Arq setup

Arq on Windows is clearly not as polished as Arq on macOS. The interface has some odd bugs, but backups and restores seem solid. You can restore macOS backups on Windows and vice-versa, though some metadata and permissions will be lost in the process. I’m not sure I’d use Arq if I worked primarily in Windows. However, it’s good enough that for me it wasn't’ worth the time and money to set up something else.

Arq is missing Linux client support, though it can back up to any NAS over a mount or SFTP connection.

Like many applications in this space, theoretically, the client can corrupt or delete your existing backups. If this is a concern, be sure to set up something like Amazon S3’s lifecycle rules to preserve your backup set for some period of time via server-side controls. This will increase storage costs slightly but also protects against bugs like this one that mistakenly deleted backup objects.

There are some complaints about issues restoring backups. However, it seems like there are complaints about every backup tool. None of my Arq-using colleagues have ever had trouble. Since I’m using different tools for local backups, and my test restores have all worked perfectly, I’m not very concerned. This post about how Arq blocks backups during verification is an interesting (if overly ranty) read and may matter if you have a large dataset and a very slow internet connection. For comparison, my backup set is currently around 50 GB and validated in around 30 minutes over my 30/5 cable connection.

Time Machine for macOS Local Backup

Time Machine is really the only option on MacOS for bare-metal restores. It supports filesystem encryption out of the box, though backups are file level instead of block level. It’s by far the easiest backup system I’ve ever used. Restores can be done through Internet Recovery or through the first-run setup wizard on a new Mac. It’s pretty awesome when you can get a brand-new machine, start a restore, and come back to a complete restore of your old environment, right down to open applications and windows.

Time Machine Network backups (even to a Time Capsule) are notoriously unreliable, so stick with an external hard drive instead. Reading encrypted backups is impossible outside of macOS, so have an alternate backup system in place if you care about cross-OS restores.

File History Windows Local Backup

I set up File History for Windows in Bootcamp and a Windows desktop. File History can back up to an external drive, a network share, or an iSCSI target (since those just show up as additional disks). Network shares do not support encryption with BitLocker, so I set up iSCSI by following this guide. This works perfectly for a desktop that’s always wired in. For Bootcamp on my Mac, I can’t save the backup password securely (because BitLocker doesn’t work with Bootcamp), so I have to remember to enter it on boot and check backups every so often.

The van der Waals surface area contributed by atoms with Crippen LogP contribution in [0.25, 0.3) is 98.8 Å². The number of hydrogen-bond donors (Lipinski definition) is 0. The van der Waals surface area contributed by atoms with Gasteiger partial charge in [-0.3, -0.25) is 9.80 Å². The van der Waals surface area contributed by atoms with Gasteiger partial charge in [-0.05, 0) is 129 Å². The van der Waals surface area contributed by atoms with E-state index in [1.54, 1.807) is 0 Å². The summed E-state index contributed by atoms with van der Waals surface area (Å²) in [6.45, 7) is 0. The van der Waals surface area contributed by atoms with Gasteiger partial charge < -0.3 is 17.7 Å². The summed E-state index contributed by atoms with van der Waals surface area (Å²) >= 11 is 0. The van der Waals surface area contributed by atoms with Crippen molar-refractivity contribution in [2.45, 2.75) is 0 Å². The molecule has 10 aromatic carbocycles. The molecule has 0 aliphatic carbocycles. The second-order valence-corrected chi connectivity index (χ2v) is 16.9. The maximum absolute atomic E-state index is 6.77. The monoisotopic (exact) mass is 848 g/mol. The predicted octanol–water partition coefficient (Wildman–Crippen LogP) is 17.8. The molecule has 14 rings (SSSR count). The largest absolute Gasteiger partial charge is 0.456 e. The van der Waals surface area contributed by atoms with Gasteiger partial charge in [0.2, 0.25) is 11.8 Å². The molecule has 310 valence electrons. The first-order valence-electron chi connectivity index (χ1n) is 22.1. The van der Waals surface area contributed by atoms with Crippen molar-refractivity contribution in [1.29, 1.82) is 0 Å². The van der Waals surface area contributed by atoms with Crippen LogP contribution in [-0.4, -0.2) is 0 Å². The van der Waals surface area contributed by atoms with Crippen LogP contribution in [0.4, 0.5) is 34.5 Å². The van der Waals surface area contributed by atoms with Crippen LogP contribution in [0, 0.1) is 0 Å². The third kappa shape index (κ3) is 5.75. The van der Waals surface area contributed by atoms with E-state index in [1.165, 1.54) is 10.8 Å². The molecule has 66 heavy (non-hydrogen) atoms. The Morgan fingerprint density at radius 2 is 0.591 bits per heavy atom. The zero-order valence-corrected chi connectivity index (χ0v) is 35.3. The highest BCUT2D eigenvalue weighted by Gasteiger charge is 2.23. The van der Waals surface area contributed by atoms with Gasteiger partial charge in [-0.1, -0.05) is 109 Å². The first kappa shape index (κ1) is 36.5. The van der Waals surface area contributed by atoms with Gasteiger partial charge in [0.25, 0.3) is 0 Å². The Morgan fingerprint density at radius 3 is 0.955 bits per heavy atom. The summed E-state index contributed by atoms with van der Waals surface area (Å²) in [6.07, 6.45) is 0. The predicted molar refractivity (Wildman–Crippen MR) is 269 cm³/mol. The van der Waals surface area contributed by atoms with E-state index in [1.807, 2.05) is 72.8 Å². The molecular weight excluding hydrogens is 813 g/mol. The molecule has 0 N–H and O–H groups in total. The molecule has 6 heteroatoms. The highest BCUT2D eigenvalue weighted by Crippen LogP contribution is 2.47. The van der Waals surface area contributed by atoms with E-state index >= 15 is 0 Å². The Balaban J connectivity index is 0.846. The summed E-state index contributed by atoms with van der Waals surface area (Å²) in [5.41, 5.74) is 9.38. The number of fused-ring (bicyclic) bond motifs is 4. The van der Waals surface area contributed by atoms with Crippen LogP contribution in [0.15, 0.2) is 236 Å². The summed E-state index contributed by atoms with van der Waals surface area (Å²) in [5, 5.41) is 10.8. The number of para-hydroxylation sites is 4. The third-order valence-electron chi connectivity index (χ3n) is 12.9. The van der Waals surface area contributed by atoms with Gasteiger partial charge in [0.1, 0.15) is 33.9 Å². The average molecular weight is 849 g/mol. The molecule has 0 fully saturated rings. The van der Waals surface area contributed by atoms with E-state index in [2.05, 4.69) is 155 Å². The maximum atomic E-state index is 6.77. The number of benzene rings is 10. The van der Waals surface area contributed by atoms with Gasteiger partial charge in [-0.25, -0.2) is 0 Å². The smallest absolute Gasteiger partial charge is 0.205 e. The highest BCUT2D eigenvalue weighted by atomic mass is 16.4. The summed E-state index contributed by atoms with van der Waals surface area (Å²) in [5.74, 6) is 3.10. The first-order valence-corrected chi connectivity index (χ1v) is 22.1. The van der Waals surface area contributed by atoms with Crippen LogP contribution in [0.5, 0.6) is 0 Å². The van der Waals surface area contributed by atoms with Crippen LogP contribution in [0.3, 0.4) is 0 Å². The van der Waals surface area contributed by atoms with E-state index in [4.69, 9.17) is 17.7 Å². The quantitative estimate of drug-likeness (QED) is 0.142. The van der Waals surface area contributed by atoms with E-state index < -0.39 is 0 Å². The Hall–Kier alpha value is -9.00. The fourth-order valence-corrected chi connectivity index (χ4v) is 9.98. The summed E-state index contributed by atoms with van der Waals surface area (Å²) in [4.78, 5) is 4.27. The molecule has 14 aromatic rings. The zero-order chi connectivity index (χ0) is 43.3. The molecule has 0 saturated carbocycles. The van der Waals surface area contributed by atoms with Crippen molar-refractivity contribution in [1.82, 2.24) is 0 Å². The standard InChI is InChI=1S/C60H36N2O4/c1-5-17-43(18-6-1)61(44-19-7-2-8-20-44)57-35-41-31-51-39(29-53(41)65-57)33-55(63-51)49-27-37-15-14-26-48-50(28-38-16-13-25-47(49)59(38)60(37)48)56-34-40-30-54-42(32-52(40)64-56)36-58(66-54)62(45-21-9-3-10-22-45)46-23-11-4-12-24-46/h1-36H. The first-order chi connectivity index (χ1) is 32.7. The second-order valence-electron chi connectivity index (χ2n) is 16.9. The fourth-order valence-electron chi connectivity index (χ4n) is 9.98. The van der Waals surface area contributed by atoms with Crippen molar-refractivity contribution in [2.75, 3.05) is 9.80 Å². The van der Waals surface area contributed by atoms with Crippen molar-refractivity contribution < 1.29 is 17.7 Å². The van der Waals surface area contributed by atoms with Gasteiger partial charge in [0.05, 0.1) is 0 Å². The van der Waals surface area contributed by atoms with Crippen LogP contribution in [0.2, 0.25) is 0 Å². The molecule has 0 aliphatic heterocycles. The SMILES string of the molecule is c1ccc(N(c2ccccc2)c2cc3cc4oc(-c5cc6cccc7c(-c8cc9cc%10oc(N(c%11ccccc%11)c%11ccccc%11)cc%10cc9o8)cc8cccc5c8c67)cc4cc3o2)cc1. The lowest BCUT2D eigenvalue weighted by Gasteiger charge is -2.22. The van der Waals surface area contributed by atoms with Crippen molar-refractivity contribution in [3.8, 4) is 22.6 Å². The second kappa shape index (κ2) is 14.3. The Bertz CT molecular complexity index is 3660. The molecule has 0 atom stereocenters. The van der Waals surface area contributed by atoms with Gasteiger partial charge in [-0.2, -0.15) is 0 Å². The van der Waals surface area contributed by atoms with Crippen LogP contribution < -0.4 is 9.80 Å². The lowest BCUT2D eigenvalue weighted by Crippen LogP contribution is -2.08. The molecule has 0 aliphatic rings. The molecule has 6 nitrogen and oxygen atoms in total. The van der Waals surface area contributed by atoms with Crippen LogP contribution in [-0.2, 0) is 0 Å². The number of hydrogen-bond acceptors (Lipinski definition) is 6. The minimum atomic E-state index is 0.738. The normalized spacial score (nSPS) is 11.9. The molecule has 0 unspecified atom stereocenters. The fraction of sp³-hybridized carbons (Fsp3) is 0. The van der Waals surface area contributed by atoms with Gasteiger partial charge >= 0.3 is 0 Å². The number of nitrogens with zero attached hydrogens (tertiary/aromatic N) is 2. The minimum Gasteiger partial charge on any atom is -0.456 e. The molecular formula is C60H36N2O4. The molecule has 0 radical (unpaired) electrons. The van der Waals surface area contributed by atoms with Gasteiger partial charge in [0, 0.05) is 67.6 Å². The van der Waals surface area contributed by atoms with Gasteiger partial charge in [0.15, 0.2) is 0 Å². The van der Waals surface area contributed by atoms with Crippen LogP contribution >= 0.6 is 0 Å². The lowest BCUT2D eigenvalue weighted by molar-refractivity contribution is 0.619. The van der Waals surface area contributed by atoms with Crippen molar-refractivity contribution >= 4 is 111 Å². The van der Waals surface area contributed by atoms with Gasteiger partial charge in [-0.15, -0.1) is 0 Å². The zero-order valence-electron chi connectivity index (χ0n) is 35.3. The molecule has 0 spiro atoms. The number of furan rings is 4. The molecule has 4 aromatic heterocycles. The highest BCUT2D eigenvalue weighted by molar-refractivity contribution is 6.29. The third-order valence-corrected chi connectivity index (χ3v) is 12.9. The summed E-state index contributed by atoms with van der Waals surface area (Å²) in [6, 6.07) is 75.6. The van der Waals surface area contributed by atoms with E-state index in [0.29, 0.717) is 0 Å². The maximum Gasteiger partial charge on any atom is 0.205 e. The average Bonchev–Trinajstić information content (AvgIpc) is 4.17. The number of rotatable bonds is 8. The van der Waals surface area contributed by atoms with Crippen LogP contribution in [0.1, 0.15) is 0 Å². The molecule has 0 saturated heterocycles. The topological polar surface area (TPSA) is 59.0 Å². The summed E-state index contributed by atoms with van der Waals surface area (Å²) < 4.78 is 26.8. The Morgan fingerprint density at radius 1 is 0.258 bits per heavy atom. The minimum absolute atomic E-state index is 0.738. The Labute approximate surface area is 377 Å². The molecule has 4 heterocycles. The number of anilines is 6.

Surprisingly, it only backs up part of your user folder by default, so watch for any Application Data folders you want to add to the backup set.

It looked like File History was going to be removed in the Fall Creator’s Update, but it came back before the final release. Presumably, Microsoft is working on some sort of cloud-backup OneDrive solution for the future. Hopefully, it keeps an option for local backups too.

Duply + Duplicity for Linux and NAS Cloud Backup

Duply (which uses duplicity behind the scenes) is currently the best and most reliable cloud backup system on Linux. In my case, I have an Ubuntu server I use as a NAS. It contains backups of our computers, as well as shared files like our photo library. Locally, it uses RAID1 to protect against hardware failure, LVM to slice volumes, and btrfs + snapper to guard against accidental deletions and changes. Individual volumes are backed up to Backblaze B2 with Duply as needed.

Duplicity has been in active development for over a decade. I like how it uses GPG for encryption. Duplicity is best for archive backups, especially for large static data sets. Pruning old data can be problematic for Duplicity. For example, my photo library (which is also uploaded to Google Photos) mostly adds new data, with deletions and changes being rare. In this case, the incremental model Duplicity uses isn’t a problem. However, Duplicity would totally fall over backing up a home directory for a workstation, where the data set could significantly change each day. Arq and other backup applications us a “hash backup” strategy, which is roughly similar to how Git stores data.

I manually added a daily cron job in /etc/cron.daily/duply that backs up each data set:


#!/bin/bash

find /etc/duply -mindepth 1 -maxdepth 1 -exec duply \{} backup \;